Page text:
I thought about writing about some of the juicy tidbits I found, and there were a number of them. But, right now the more meaningful experience comes from trying to understand how it feels to get to know a person I will never meet. Reading a person’s diaries and correspondences in his own handwriting is an incredibly intimate experience. The moments of loneliness, self-doubt, and frustration from his college years and early adulthood are plentiful. While it’s perhaps easy to write it off as the anxieties so many of us feel in our youth, here too I found moments of insight and poignancy that resonated across the years of his too-brief life.

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Finding Randy, Part 2

I’m not intending this discovery process to become the sole focus of the blog, but when I’m writing about things that interest me (and are interesting in my life), well, right now this is at the top of my list (dissertation notwithstanding).  San Francisco and Randy’s papers are less than a week away, but in the meantime, I’ve been continuing to catalog his early work in The Advocate. There are so many details to pore over that I’m just skimming the surface as I take pictures and make notes for later study. But, here are a few interesting things I have found so far:

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Finding Randy, Part 1

“Introducing Randy Shilts.” There he was, younger than I’d ever seen him, staring up at me from the weathered pages of a long-ago publication. The seed of an idea dropped into my mind two years ago, when I was poring through old copies of The Advocate for a historical research project in my Doctoral program. As I perused back issues from the mid-1970s, his name started to appear more and more frequently. I knew who Randy Shilts was—I’d read The Mayor of Castro Street and of course And the Band Played On. I knew about Conduct Unbecoming, but I’d never had the energy to tackle its enormous length. I knew that Randy Shilts was a journalistic force in his time, capable of melding enormous amounts of detail to deep-seated emotions and wielding his story in a way that would move readers to reflection, appreciation, and even outrage.

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Diminished But Not Lost

A consistent theme in my adult life has been my fascination with the history of 20th century queer movements. In case you haven’t noticed, in just more than half a century we’ve gone from completely hidden and isolated (visible only in police raids, pantomimes, paddy wagons, and lurid news briefs) to developing politically powerful urban strongholds as well as greater visibility in rural and suburban communities. People have made homes for themselves, both in places where support previously hadn’t existed and in neighborhoods where visibility brought strength in numbers, long-term stability, and eventually generational dispersion as well. My generation (proud Gen Xers) have been inheritors of a rich past and legacy—one that we are just seeing younger queer kids embrace as they blow past college activism and gay-straight alliances to make themselves heard in social media and beyond. That’s a lot of change – dramatic change– in a comparatively short span of our history.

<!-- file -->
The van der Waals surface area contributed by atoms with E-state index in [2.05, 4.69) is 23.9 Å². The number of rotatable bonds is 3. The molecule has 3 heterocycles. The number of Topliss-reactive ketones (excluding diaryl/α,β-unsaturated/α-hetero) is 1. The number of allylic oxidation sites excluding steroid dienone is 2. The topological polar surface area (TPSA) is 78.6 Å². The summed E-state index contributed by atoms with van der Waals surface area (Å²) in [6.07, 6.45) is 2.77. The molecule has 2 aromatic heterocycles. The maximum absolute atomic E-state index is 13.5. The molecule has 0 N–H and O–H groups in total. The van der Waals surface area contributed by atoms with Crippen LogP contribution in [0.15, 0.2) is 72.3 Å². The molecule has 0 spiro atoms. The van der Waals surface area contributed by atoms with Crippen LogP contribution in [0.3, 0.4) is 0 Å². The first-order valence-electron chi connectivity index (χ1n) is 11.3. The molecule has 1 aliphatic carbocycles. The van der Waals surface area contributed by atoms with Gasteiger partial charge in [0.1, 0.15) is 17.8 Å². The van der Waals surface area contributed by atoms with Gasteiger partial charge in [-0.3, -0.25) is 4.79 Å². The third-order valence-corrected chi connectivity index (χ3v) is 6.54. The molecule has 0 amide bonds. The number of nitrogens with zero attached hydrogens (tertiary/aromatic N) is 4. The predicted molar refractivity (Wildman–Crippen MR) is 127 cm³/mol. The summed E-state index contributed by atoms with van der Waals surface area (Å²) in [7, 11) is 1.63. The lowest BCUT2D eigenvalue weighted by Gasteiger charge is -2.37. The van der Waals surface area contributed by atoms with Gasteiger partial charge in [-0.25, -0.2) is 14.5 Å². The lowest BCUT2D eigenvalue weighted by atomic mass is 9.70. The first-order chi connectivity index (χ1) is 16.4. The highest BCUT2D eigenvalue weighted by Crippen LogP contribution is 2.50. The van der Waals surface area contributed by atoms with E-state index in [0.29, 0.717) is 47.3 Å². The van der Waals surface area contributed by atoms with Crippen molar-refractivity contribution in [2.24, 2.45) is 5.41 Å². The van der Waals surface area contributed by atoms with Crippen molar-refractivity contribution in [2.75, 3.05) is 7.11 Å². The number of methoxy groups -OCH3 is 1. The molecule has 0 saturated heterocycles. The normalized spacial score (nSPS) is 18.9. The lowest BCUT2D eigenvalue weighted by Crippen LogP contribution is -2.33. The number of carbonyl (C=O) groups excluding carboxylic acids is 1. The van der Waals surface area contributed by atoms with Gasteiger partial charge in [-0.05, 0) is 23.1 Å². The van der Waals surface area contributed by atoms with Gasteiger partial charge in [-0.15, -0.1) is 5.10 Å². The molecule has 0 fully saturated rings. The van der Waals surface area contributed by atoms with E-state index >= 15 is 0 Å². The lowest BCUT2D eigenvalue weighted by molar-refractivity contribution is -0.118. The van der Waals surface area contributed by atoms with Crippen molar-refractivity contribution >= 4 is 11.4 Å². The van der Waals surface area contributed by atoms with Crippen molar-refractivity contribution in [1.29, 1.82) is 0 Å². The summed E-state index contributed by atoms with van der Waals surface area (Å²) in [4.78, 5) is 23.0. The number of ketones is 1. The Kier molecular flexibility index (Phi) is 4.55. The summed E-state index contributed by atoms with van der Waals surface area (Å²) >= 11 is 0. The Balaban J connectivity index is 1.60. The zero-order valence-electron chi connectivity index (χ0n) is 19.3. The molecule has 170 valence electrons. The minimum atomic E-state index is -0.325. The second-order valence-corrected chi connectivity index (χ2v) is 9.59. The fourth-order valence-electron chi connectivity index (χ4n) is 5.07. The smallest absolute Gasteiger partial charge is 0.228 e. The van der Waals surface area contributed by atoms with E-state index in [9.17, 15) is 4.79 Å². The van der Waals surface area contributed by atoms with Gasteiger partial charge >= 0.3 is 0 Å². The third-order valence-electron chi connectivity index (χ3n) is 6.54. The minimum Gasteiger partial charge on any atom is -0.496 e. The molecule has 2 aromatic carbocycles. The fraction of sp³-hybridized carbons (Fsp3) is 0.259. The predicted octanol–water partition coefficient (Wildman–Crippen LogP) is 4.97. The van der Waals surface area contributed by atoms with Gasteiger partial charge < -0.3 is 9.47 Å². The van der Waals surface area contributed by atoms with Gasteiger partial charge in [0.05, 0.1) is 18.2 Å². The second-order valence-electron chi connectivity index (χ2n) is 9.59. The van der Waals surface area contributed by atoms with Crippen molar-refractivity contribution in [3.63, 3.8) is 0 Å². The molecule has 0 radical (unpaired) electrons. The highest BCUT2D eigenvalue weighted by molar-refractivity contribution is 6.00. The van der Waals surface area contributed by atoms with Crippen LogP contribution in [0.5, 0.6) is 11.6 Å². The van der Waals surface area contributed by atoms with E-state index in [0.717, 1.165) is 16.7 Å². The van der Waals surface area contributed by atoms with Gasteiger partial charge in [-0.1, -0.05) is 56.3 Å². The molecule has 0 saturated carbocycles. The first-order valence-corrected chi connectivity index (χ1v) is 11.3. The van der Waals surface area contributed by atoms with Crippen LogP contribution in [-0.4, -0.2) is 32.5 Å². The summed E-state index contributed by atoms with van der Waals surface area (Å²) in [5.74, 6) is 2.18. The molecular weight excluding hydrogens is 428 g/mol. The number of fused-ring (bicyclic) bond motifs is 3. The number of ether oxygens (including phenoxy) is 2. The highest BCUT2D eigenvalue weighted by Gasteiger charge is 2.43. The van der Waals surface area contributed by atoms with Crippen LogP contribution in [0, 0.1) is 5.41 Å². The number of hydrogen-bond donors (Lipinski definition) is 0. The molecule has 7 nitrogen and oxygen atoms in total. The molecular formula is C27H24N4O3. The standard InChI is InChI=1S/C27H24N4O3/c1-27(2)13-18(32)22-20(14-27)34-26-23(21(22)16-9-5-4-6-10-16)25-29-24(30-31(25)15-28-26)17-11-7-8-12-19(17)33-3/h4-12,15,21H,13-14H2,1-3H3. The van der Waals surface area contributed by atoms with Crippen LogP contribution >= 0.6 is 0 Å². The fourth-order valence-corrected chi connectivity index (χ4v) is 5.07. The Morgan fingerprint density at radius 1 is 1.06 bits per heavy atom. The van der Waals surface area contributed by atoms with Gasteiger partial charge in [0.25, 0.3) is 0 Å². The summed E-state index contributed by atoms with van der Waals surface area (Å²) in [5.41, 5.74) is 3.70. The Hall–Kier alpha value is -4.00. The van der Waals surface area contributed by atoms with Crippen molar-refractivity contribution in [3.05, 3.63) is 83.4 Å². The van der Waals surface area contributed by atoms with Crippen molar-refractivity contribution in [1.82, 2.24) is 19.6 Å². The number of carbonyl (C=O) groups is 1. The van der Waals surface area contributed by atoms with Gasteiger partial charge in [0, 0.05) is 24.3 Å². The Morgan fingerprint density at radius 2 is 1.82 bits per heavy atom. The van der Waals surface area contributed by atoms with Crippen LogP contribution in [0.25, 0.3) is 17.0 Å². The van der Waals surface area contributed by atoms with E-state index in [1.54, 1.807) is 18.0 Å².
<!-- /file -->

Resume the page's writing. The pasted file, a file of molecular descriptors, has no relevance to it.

For me, coming out as a teen in the early to mid-90s brought this fascinating mixture of exhilaration and fear, not only because of the homophobia still running through society (DOMA, Matthew Shepard, Jessie Helms ring any bells?) but because I consistently remember feeling like my friends and I—these noisy youth at the gay coffee shop and men’s groups and anywhere else that let us in—were just a nuisance to the older men we encountered. Sometimes a sexual interest, but mainly a nuisance. Gay men over 30 looked tired, worn down, world-weary, and not all that patient with our flighty drama. In those years I came to understand why as I learned about how so many had lost their friends and lovers, and few in the larger world seemed to care. For the most part, our generational social spheres diverged even though I was fascinated by what they must have experienced—not just the horrors of the early AIDS epidemic, but what many of that cohort had tried to build prior to those years in big cities, namely a community with spaces where the dimensions of human sexuality could be more fully explored with other curious, consenting men. My first “coming out” novels were the Tales of the City series by Armistead Maupin, still a favorite and still just as alluring to re-read or re-watch as mini-series. The images of San Francisco in the mid-1970s that period captivated me, both for the major historical events that occurred and also the depictions of how gay people were living their everyday lives, exploring their queerness out in the open and laying claim to neighborhoods that are still recognized as “home” today. I know I romanticize it a bit. But, at the same time I’ve felt over the years that only select parts of that history have been written, much of which pertains to epic circumstances rather than asking simpler questions such as, “Who lived here?” “What kind of neighbors were they to each other?” “How did they take care of new guys who showed up from other parts of the country?”

When I started this blog, I gave it the subtitle, “Where the conversation continues.” A big reason I went with that theme was, in many cases I feel like when friends and I reconnect, we seem to be continuing the same dialogues, building on the same themes we started talking about many years ago. This was true yesterday when I had lunch with an old friend/colleague I had met when I first moved here nine years ago to work in HIV/AIDS services. My friend is someone who looks like a high school biology teacher, yet can talk about queer radicalism like a seasoned pro, which ranks high on my list of people to get to know. Across years of lost contact it felt like we picked up the same chats we had when I was still a new kid on the block in the local service provider circles. When I mentioned some of my writing interests, particularly exploring the history of these earlier times and circumstances, he cut through some of my romanticism in a blunt but helpful way: “Next time you’re in San Francisco, go to this bar and ask if anyone knew Randy.” “Get in touch with this author—I hear he’s actually accessible and probably knew everyone you’re interested in.” It may be a slight conceit for me to think that so much of queer men’s history is lost, when in fact it’s sitting right there, still alive and kicking. It’s maybe slightly more humbling, but also inspiring to realize that what I view as “history” (because I was born while it was taking place) is actually still the collective life story of a living generation, diminished but not wiped out, doing one of the most radical things that LGBT people can do in the face of a history that has mainly recorded our isolation and insignificance: survive.